11/07/2003 12:00AM

Louie Downtown should run a lot better


VANCOUVER, British Columbia - Owner-trainer Tom Longstaff hasn't had much to be disappointed about this year. He won seven stakes with Dancewithavixen and when the Hastings meet ends, he will be the leading owner in money won.

Currently, Longstaff sits on top of the list with $441,212 in the bank, and he is hoping to add to that total when he sends out Louie Downtown in an allowance race for 2-year-olds Sunday.

Longstaff thought he had Louie Downtown fit and ready for the $120,000 Ascot Graduation on Oct. 19, but was disappointed when he tired in the stretch to finish sixth.

"At the top of the stretch I thought that he was going to win the race," Longstaff said. "I was totally surprised when he backed up down the lane. It might have been the sloppy track, but he seemed to be handling it okay up till then."

Longstaff thinks Louie Downtown will run a better race Sunday.

"He's training fine, and he beat Nihilator the time before. This race shapes up pretty much the same way, and I imagine we'll be sitting just off of Nihilator," Longstaff said.

Longstaff is planning on taking Louie Downtown, Dancewithavixen, and Rainbows Forever to northern California to run this winter. But he might run Dancewithavixen one more time here on closing day, Nov. 30, before sending her south.

"I've nominated her to the Au Revoir," said Longstaff, referring to a 1 1/8-mile race for 3-year-olds and up. "It depends on the type of weight they give her. If it's reasonable I'll probably run her. Otherwise I'll give her some more time off before she runs down there."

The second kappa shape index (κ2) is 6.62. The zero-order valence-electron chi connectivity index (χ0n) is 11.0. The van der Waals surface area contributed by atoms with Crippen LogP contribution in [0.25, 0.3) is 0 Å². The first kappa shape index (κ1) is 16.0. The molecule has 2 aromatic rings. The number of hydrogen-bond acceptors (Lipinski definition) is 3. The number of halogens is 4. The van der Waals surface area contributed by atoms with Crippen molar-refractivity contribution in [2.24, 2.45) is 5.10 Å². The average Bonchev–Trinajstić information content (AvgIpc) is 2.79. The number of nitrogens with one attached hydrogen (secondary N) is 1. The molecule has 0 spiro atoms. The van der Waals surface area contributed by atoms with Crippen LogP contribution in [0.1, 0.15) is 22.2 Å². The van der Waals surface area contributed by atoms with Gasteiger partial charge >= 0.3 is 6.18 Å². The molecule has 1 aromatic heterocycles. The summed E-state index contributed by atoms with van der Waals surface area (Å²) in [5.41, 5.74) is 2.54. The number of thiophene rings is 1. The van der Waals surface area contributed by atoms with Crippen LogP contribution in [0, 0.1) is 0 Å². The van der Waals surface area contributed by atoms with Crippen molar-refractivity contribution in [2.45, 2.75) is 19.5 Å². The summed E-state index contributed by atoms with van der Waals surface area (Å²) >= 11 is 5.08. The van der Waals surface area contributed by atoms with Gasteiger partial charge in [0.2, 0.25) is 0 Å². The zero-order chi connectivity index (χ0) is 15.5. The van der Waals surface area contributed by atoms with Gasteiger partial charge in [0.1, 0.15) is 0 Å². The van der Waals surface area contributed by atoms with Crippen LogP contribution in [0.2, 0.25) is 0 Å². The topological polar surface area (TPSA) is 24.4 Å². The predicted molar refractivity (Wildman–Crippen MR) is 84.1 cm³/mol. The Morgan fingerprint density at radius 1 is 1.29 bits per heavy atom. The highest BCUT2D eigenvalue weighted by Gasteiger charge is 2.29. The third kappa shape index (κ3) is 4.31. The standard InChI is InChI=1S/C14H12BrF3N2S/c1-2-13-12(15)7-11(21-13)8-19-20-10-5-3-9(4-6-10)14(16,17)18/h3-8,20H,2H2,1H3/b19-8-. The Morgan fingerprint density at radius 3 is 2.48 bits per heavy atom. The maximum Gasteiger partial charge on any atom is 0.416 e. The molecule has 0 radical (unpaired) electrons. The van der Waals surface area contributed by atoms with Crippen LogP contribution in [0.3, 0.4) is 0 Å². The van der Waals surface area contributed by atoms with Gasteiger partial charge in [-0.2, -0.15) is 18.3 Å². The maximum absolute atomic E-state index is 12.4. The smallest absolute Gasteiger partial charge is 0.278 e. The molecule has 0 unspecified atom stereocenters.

Longstaff has also nominated Dancewithavictor to the Au Revoir, and if they both run it would be a rare coupling. Dancewithavixen is a full-sister to Dancewithavictor.

Dancewithavixen is far more accomplished than her brother, but Dancewithavictor looked like he was going to something special before he was injured in his stall as a 2-year-old in 1999. He had won his first three starts and totally dominated his rivals in both the Ladnesian and B.C. Cup Nursery.

"He was trained by Terry Jordan back then," said Longstaff. "He thought he was a pretty nice horse, and his rider, Chris Loseth, told me he would have easily been the best 3-year-old at Hastings if he had made it back to the races."

After missing all of 2000, Dancewithavictor ran only four times, three races in 2001 and one in 2002, before coming back to race full time in Southern California this year. Longstaff claimed him for $12,500 out of a winning race at Hollywood Park on July 7 and has him ready to run now.

"I entered him in a $15,000 optional race for Sunday, but it didn't fill," he said. "Hopefully it will go next weekend and I can use it as a prep for the Au Revoir."

Slots still a long way off

Management hoped to have slot machines up and running at Hastings by next spring, but the bureaucracy at Vancouver City Hall moves slowly, and it now appears slots won't be introduced until 2005. Slots still have to be approved by the city council, and with opposition growing from community groups, there is still a long way to go before that happens.

The next council meeting that will deal with the slots issue has been moved to Dec. 2 and if council agrees to move forward, there will be public hearings near the end of January.

Even if slots are approved, Hastings won't be able to make the necessary changes to the building in order to accommodate the slots until another report concerning the whole Pacific National Exhibition site is concluded. That is supposed to be finished sometime next summer.

"We were advised that the planning department won't issue any building permits until that study is concluded," said Phil Heard, president of Hastings, who was scheduled to meet with city officials Friday.

"I want to see if they would let us put in about 300 [slots] temporarily," Heard said. "We wouldn't have to make any major structural changes so hopefully they'll let us move ahead. We really need to get purse money flowing into the hands of our horsemen."